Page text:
New servers have NVRAM-N DIMM's which allow for their information to be saved to flash when the system loses power. I've read that it takes about a minute to save the information and the built in battery lasts only seconds more than the time required to save the RAM into it's Flash.

However I've read nothing about how long it takes to restore the information from flash...
So for DDR4 NVRAM-N DIMM's what's the maximum amount of time it takes to restore the memory and resume the server again?


This is entirely down to whatever code pulls the data off the NVDIMM, they may choose never to do so, it's entirely implementation-specific, there's no on-size-fits-all answer I'm afraid.

  • That doesn't make a whole lot of sense, why wouldn't you opt to restore the data you're already backing up to the flash? Why even buy NVDIMM's if you don't want the data back? – Tmanok Feb 16 '18 at 17:24
  • Because it's an option, it's not mandatory, it's entirely software driven by the OS and/or application, the hardware doesn't go near it, it just sees it as more NVMe-compliant storage for the OS to deal with. Now in reality you may well find that most applications choose to bring it back in once consistency-checks are complete, but it really is entirely software driven and thus optional. – Chopper3 Feb 16 '18 at 17:30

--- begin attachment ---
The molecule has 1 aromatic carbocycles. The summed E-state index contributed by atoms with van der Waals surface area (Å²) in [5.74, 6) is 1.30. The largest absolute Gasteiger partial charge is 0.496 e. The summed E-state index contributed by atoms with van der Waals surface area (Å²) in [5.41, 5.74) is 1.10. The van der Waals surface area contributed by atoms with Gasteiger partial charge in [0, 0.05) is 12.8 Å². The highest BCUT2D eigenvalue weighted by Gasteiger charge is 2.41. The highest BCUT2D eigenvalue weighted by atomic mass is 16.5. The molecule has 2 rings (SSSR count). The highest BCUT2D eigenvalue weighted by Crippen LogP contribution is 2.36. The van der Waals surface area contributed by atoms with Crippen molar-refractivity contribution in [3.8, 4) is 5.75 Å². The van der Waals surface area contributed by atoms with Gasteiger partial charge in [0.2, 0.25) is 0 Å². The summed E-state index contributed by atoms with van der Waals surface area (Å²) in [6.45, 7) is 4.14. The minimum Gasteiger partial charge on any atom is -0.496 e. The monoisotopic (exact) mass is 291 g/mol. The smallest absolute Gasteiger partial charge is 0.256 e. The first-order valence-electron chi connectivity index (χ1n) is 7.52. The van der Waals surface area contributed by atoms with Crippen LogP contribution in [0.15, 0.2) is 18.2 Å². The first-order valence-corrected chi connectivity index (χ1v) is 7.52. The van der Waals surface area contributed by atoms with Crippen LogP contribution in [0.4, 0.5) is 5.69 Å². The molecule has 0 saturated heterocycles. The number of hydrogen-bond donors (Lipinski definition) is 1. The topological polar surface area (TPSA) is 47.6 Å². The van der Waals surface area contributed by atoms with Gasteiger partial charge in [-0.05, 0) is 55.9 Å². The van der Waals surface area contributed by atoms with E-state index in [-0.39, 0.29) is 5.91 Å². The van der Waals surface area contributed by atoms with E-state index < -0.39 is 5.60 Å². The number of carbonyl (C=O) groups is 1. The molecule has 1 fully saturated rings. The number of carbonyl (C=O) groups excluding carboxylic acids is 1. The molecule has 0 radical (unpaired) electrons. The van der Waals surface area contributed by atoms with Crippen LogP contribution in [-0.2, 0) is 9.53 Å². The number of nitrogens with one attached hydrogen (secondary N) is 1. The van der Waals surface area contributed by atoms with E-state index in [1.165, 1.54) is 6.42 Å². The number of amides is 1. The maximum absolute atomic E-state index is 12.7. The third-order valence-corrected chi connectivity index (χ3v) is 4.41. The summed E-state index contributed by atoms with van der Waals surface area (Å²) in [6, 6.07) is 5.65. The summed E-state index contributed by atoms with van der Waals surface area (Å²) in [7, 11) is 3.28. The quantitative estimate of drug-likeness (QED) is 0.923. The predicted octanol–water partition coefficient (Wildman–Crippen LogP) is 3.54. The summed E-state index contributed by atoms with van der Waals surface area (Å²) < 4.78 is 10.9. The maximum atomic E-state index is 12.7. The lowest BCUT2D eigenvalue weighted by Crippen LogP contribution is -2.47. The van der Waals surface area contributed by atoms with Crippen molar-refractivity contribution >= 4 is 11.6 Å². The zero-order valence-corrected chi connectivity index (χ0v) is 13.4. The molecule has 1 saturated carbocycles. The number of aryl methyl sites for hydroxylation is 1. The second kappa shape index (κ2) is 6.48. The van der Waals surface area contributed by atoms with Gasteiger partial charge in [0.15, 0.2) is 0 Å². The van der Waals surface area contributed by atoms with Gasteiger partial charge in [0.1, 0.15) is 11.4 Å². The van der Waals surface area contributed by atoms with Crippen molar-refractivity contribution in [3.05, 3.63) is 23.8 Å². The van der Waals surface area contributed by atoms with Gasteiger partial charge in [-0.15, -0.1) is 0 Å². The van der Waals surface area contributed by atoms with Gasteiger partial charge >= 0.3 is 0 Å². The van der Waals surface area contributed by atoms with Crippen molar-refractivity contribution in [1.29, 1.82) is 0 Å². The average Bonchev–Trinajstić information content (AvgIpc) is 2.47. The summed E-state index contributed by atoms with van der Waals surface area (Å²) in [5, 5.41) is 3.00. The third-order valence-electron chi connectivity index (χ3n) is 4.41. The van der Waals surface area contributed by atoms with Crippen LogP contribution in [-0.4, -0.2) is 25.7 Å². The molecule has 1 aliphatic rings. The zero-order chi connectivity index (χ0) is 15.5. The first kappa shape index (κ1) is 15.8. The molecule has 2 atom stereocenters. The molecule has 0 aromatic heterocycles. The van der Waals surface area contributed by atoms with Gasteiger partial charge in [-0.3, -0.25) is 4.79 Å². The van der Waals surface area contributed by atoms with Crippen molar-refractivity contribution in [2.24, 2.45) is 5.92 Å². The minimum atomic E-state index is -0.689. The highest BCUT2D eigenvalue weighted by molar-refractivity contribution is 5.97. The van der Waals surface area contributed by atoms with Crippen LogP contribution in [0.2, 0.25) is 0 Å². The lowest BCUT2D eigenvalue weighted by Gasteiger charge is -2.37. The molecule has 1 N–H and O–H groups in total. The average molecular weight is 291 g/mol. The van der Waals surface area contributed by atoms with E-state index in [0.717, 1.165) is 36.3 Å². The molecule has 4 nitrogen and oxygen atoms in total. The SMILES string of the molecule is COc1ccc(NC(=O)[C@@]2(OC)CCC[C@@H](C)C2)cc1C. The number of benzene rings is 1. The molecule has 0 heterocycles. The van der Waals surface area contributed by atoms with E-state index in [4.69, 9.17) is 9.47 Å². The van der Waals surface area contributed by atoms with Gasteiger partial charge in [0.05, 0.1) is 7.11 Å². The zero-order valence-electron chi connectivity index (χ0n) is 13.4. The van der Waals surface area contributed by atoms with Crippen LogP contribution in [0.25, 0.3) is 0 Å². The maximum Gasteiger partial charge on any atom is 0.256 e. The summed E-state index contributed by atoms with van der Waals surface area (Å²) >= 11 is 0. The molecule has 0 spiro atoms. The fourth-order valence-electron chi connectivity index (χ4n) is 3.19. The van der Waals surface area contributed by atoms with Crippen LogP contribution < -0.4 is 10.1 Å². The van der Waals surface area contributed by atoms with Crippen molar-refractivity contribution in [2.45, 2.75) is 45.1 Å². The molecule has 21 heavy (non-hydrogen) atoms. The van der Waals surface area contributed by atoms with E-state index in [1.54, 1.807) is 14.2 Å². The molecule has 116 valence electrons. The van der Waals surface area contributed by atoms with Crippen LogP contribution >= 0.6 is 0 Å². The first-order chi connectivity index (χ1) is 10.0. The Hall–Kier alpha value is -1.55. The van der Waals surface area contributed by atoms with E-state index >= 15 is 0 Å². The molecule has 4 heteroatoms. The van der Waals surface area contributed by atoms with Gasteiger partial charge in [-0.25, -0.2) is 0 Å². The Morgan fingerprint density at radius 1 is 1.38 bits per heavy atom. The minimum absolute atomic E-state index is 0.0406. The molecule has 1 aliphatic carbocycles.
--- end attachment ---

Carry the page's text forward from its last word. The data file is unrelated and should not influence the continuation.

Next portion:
• Huh that's pretty funky but I guess everything new has an odd beginning. I can still appreciate that they're using DIMM slots to make "NVRAM" run on the system, pretty genius if you ask me. Hopefully they implement the tech as full force NVRAM and not NVme soon as you mentioned. Thanks for answer Chopper :) – Tmanok Feb 16 '18 at 17:33
  • For your information the NVMe spec started out as a DIMM-slot-only spec, obviously DIMM have the highest off-die bandwidth and lowest-latency. Only as they moved towards production did someone suggest adding a PCIe header in front of the flash to give us the M.2/U.2/PCIe-adapter versions we have now. – Chopper3 Feb 16 '18 at 18:00
  • 1
    Oh and future/NDA server CPUs will have two classes of DIMM slots, ones for DRAM that deal with the whole ranking/power issues and a second class of NVDIMM slots that will allow for more, but slightly-slower NVDIMM modules per socket - think instead of today's 6 channels of 2 DIMMS pers socket more like 4 channels of 2 DIMMs plus 2 channels of 8 NVDIMMs per socket :) – Chopper3 Feb 16 '18 at 18:01

Your Answer

By clicking "Post Your Answer", you acknowledge that you have read our updated terms of service, privacy policy and cookie policy, and that your continued use of the website is subject to these policies.

Not the answer you're looking for? Browse other questions tagged or ask your own question.